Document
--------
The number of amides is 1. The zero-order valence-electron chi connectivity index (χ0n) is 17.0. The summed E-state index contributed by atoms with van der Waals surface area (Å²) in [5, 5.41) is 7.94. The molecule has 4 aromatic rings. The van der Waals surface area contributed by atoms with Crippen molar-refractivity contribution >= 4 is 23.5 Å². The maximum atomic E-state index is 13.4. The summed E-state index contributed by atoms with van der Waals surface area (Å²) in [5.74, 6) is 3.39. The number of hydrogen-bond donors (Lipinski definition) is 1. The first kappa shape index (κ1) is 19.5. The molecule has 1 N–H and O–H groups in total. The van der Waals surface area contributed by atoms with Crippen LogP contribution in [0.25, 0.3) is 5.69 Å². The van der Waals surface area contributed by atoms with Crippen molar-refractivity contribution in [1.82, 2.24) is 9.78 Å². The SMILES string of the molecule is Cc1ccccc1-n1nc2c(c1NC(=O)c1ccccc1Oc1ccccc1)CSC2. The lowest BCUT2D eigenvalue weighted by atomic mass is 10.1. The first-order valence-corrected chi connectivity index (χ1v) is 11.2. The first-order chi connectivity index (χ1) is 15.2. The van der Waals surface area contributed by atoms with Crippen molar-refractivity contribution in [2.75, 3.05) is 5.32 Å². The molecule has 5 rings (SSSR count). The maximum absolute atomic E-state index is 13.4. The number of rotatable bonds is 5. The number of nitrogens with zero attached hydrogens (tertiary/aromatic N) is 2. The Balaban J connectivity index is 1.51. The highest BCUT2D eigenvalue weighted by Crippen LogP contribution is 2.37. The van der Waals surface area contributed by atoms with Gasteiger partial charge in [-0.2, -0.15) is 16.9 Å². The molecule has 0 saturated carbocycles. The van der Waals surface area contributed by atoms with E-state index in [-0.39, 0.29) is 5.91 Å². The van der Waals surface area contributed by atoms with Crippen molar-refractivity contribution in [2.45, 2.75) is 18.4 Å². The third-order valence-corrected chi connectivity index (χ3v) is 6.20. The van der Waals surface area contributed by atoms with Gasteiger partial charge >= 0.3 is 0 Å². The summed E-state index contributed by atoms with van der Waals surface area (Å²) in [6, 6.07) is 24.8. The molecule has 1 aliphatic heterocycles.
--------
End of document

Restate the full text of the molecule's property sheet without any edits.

The number of amides is 1. The zero-order valence-electron chi connectivity index (χ0n) is 17.0. The summed E-state index contributed by atoms with van der Waals surface area (Å²) in [5, 5.41) is 7.94. The molecule has 4 aromatic rings. The van der Waals surface area contributed by atoms with Crippen molar-refractivity contribution >= 4 is 23.5 Å². The maximum atomic E-state index is 13.4. The summed E-state index contributed by atoms with van der Waals surface area (Å²) in [5.74, 6) is 3.39. The number of hydrogen-bond donors (Lipinski definition) is 1. The first kappa shape index (κ1) is 19.5. The molecule has 1 N–H and O–H groups in total. The van der Waals surface area contributed by atoms with Crippen LogP contribution in [0.25, 0.3) is 5.69 Å². The van der Waals surface area contributed by atoms with Crippen molar-refractivity contribution in [1.82, 2.24) is 9.78 Å². The SMILES string of the molecule is Cc1ccccc1-n1nc2c(c1NC(=O)c1ccccc1Oc1ccccc1)CSC2. The lowest BCUT2D eigenvalue weighted by atomic mass is 10.1. The first-order valence-corrected chi connectivity index (χ1v) is 11.2. The first-order chi connectivity index (χ1) is 15.2. The van der Waals surface area contributed by atoms with Crippen molar-refractivity contribution in [2.75, 3.05) is 5.32 Å². The molecule has 5 rings (SSSR count). The maximum absolute atomic E-state index is 13.4. The number of rotatable bonds is 5. The number of nitrogens with zero attached hydrogens (tertiary/aromatic N) is 2. The Balaban J connectivity index is 1.51. The highest BCUT2D eigenvalue weighted by Crippen LogP contribution is 2.37. The van der Waals surface area contributed by atoms with Gasteiger partial charge in [-0.2, -0.15) is 16.9 Å². The molecule has 0 saturated carbocycles. The van der Waals surface area contributed by atoms with E-state index in [-0.39, 0.29) is 5.91 Å². The van der Waals surface area contributed by atoms with Crippen molar-refractivity contribution in [2.45, 2.75) is 18.4 Å². The third-order valence-corrected chi connectivity index (χ3v) is 6.20. The van der Waals surface area contributed by atoms with Gasteiger partial charge >= 0.3 is 0 Å². The summed E-state index contributed by atoms with van der Waals surface area (Å²) in [6, 6.07) is 24.8. The molecule has 1 aliphatic heterocycles.